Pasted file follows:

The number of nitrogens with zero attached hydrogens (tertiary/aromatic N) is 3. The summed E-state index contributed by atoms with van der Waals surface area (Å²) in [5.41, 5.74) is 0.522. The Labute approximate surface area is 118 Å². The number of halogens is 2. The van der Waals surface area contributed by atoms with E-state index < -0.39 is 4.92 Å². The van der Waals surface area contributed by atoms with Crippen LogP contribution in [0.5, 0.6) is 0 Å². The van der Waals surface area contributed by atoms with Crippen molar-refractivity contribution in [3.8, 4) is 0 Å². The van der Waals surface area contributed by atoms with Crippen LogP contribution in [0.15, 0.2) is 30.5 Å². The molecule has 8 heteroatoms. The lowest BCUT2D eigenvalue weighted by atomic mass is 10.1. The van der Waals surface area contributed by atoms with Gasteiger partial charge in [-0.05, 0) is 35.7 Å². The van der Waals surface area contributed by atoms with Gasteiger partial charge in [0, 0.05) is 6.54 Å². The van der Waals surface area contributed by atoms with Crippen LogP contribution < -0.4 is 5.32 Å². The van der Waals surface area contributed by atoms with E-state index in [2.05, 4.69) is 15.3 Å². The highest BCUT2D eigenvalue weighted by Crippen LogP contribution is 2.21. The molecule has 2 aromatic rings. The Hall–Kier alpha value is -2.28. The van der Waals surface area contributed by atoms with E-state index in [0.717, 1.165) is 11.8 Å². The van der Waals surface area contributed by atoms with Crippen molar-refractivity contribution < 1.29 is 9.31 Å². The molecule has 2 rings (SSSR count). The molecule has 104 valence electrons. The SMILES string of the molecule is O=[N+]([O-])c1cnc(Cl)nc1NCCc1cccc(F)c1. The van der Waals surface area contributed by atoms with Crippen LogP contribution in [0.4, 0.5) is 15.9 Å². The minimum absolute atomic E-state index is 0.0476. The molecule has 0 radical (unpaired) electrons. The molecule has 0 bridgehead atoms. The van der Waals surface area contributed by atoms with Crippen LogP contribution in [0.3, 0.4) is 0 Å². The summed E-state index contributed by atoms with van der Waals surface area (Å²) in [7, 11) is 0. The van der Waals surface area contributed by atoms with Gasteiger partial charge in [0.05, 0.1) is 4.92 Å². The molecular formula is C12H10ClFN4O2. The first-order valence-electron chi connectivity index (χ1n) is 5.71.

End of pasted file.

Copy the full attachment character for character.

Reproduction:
The number of nitrogens with zero attached hydrogens (tertiary/aromatic N) is 3. The summed E-state index contributed by atoms with van der Waals surface area (Å²) in [5.41, 5.74) is 0.522. The Labute approximate surface area is 118 Å². The number of halogens is 2. The van der Waals surface area contributed by atoms with E-state index < -0.39 is 4.92 Å². The van der Waals surface area contributed by atoms with Crippen LogP contribution in [0.5, 0.6) is 0 Å². The van der Waals surface area contributed by atoms with Crippen molar-refractivity contribution in [3.8, 4) is 0 Å². The van der Waals surface area contributed by atoms with Crippen LogP contribution in [0.15, 0.2) is 30.5 Å². The molecule has 8 heteroatoms. The lowest BCUT2D eigenvalue weighted by atomic mass is 10.1. The van der Waals surface area contributed by atoms with Gasteiger partial charge in [-0.05, 0) is 35.7 Å². The van der Waals surface area contributed by atoms with Gasteiger partial charge in [0, 0.05) is 6.54 Å². The van der Waals surface area contributed by atoms with Crippen LogP contribution < -0.4 is 5.32 Å². The van der Waals surface area contributed by atoms with E-state index in [2.05, 4.69) is 15.3 Å². The highest BCUT2D eigenvalue weighted by Crippen LogP contribution is 2.21. The molecule has 2 aromatic rings. The Hall–Kier alpha value is -2.28. The van der Waals surface area contributed by atoms with E-state index in [0.717, 1.165) is 11.8 Å². The van der Waals surface area contributed by atoms with Crippen molar-refractivity contribution < 1.29 is 9.31 Å². The molecule has 2 rings (SSSR count). The molecule has 104 valence electrons. The SMILES string of the molecule is O=[N+]([O-])c1cnc(Cl)nc1NCCc1cccc(F)c1. The van der Waals surface area contributed by atoms with Crippen LogP contribution in [0.4, 0.5) is 15.9 Å². The minimum absolute atomic E-state index is 0.0476. The molecule has 0 radical (unpaired) electrons. The molecule has 0 bridgehead atoms. The van der Waals surface area contributed by atoms with Crippen LogP contribution in [0.3, 0.4) is 0 Å². The summed E-state index contributed by atoms with van der Waals surface area (Å²) in [7, 11) is 0. The van der Waals surface area contributed by atoms with Gasteiger partial charge in [0.05, 0.1) is 4.92 Å². The molecular formula is C12H10ClFN4O2. The first-order valence-electron chi connectivity index (χ1n) is 5.71.